Similarities between Sports & Esports


What does esports encompass? When we talk about esports and gaming there is often a misconception of what those two terms actually mean. A common question parents are asking is "Why does my kid like to watch other kids play video games?". Accepting gaming as a legitimate profession is difficult for many.

As a society, sport is a broad term that refers to all the different types of sports that we play: from hockey, track & field, and basketball to games considered more activity based: rock climbing, golf, and shooting. Some sports require exceptional physical endurance, while others require precision and concentration.

If we think about esports in the same fashion, as an all-encompassing term, the similarities arise.

Just like in sports, some esports are competed as teams, while others are individual feats. Esports like Overwatch, League of Legends and CS:GO require teams of 5-7 players. Teamwork is just as important in these games as they are in traditional sports, like soccer or hockey. Different players have different positions: defence, attack, sniper or support. Their character has the skills to fill a specific this position. The team's communication and strategy are critical to success, which in this case is defined as  defeating the opponent.

Individual esports such as Hearthstone: a collectible card game, Super Smash Bros. or eFIFA: where one player controls the entire team, require different skills and mentality. Your reaction time is important, working in cohesion with attentional focus. Like most individual sports, there is more self-pressure, and a larger need for mental skills. The mental capacity of these esports athletes require the same abilities as individual athletes. For example, eFIFA that players have quick decision making skills, the ability to read the game and act/react accordingly and the ability to fight off the mental fatigue that comes from playing and training. Just like in traditional sports, the mental aspect of esports is critical to a player’s success. The ability for a player to be able to push through frustration or self doubt, dig yourself out of a slump and maintain focus under high pressure circumstances are all crucial skills that esports require.

People participate in sports for a variety of reasons. Some enjoy the social environment with friends while they participate in an intramural league, others just want to stay in shape, and some have dreams of Olympic Gold or raising the Stanley Cup above their head. This is also true with esports.

The majority of esports players are in it for the recreational component. Whether as a social activity with friends, or as interactive entertainment, most esports players just play to enjoy themselves.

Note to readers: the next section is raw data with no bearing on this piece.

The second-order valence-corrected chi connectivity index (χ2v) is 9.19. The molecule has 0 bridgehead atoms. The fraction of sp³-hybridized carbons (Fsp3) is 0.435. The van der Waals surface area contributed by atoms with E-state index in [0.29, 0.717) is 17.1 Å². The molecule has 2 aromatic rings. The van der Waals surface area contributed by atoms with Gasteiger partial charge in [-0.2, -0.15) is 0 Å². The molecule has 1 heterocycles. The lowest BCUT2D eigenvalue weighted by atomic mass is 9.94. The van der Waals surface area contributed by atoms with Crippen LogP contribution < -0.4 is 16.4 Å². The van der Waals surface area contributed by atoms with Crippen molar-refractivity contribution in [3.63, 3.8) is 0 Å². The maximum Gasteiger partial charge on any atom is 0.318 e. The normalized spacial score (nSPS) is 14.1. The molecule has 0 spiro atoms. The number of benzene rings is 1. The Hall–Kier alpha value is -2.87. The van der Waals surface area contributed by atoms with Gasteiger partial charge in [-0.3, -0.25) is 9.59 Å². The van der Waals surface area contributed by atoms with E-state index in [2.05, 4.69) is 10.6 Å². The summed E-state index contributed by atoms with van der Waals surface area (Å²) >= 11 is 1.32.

Just like in real sports less than 0.01% of esports participants ever make it to the pro-level. League of Legends - the most popular game worldwide - has only 545+ professional esports athletes, while on average 67 million play the game monthly.

Coming back to the ‘why do my kids watch other kids play video games?’ question, another way that esports players make money is through Twitch. Twitch is a streaming platform that allows viewers to watch esports players compete in their designated esport. There are 27,000 twitch partners broadcasting weekly to make a living, out of the 100 + million monthly twitch users.

A common struggle for all athletes, as they transition from competing in a sport for fun, vs training to win is professionalizing your training. A common example is in lifestyle sports like Rock Climbing, Surfing or snowboarding. Athletes in these sports usually partake in them because of the lifestyle - laidback, outdoors and the sport itself is the fitness base. However, as these athletes turn professional, the activity lifestyle changes to one of intense training. All of a sudden your activity of passion becomes scheduled and supplemented with sports science, gym training, and intense coaching sessions. This is why many of the best athletes in lifestyle sports remain recreational…

In the early stages of professionalizing training, many challenges can arise, new injuries may appear, fatigue and underperformance, overtraining and overuse. These happen to traditional sports athletes, but also esports athletes as well. The inaugural season of the Overwatch League (OWL) has recently come to an end. One team, the Shanghai Dragon’s went winless in their 40 match season. To prove it wasn’t for lack of training the team posted their training schedule. Training 72+ hours a week, starting their days at 10:30 am until as late as midnight, is much more intensive than any traditional sports training schedule. Athlete’s are typically training in sport 4-6 hours a day, and partaking in other training 1-2 hours a day. The Shanghai Dragon’s OWL team could take a lesson from traditional sports. Clearly the effects of overtraining took a toll on these athletes.


At a high level, esports has many similarities and parallels to the traditional sports industry. These three examples show how, at a granular level, there are many similarities in the soft skill development and training between esports and traditional sports.

Stay tuned for STG’s Guide to Esports Part 3: The Esports Ecosystem